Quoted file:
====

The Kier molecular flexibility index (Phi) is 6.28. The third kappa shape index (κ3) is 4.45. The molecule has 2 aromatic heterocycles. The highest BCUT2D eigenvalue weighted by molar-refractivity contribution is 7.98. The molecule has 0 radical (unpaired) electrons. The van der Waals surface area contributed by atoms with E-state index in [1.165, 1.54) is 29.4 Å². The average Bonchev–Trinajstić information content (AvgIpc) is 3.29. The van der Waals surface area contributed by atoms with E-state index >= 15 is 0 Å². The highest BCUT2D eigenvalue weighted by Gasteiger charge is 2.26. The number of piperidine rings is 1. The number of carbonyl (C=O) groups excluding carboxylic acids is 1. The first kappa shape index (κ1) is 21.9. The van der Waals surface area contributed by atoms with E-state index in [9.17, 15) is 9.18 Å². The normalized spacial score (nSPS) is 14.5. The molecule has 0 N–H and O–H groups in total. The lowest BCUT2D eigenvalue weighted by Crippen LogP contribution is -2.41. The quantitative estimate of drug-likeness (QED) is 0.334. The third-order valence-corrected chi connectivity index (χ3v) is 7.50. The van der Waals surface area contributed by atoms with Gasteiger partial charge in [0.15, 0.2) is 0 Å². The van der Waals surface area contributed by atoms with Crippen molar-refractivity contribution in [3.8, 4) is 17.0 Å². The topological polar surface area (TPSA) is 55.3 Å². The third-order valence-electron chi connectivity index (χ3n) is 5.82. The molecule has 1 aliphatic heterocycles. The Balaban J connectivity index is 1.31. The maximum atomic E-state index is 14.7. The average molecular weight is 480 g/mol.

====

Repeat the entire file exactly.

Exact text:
The Kier molecular flexibility index (Phi) is 6.28. The third kappa shape index (κ3) is 4.45. The molecule has 2 aromatic heterocycles. The highest BCUT2D eigenvalue weighted by molar-refractivity contribution is 7.98. The molecule has 0 radical (unpaired) electrons. The van der Waals surface area contributed by atoms with E-state index in [1.165, 1.54) is 29.4 Å². The average Bonchev–Trinajstić information content (AvgIpc) is 3.29. The van der Waals surface area contributed by atoms with E-state index >= 15 is 0 Å². The highest BCUT2D eigenvalue weighted by Gasteiger charge is 2.26. The number of piperidine rings is 1. The number of carbonyl (C=O) groups excluding carboxylic acids is 1. The first kappa shape index (κ1) is 21.9. The van der Waals surface area contributed by atoms with E-state index in [9.17, 15) is 9.18 Å². The normalized spacial score (nSPS) is 14.5. The molecule has 0 N–H and O–H groups in total. The lowest BCUT2D eigenvalue weighted by Crippen LogP contribution is -2.41. The quantitative estimate of drug-likeness (QED) is 0.334. The third-order valence-corrected chi connectivity index (χ3v) is 7.50. The van der Waals surface area contributed by atoms with Gasteiger partial charge in [0.15, 0.2) is 0 Å². The van der Waals surface area contributed by atoms with Crippen molar-refractivity contribution in [3.8, 4) is 17.0 Å². The topological polar surface area (TPSA) is 55.3 Å². The third-order valence-electron chi connectivity index (χ3n) is 5.82. The molecule has 1 aliphatic heterocycles. The Balaban J connectivity index is 1.31. The maximum atomic E-state index is 14.7. The average molecular weight is 480 g/mol.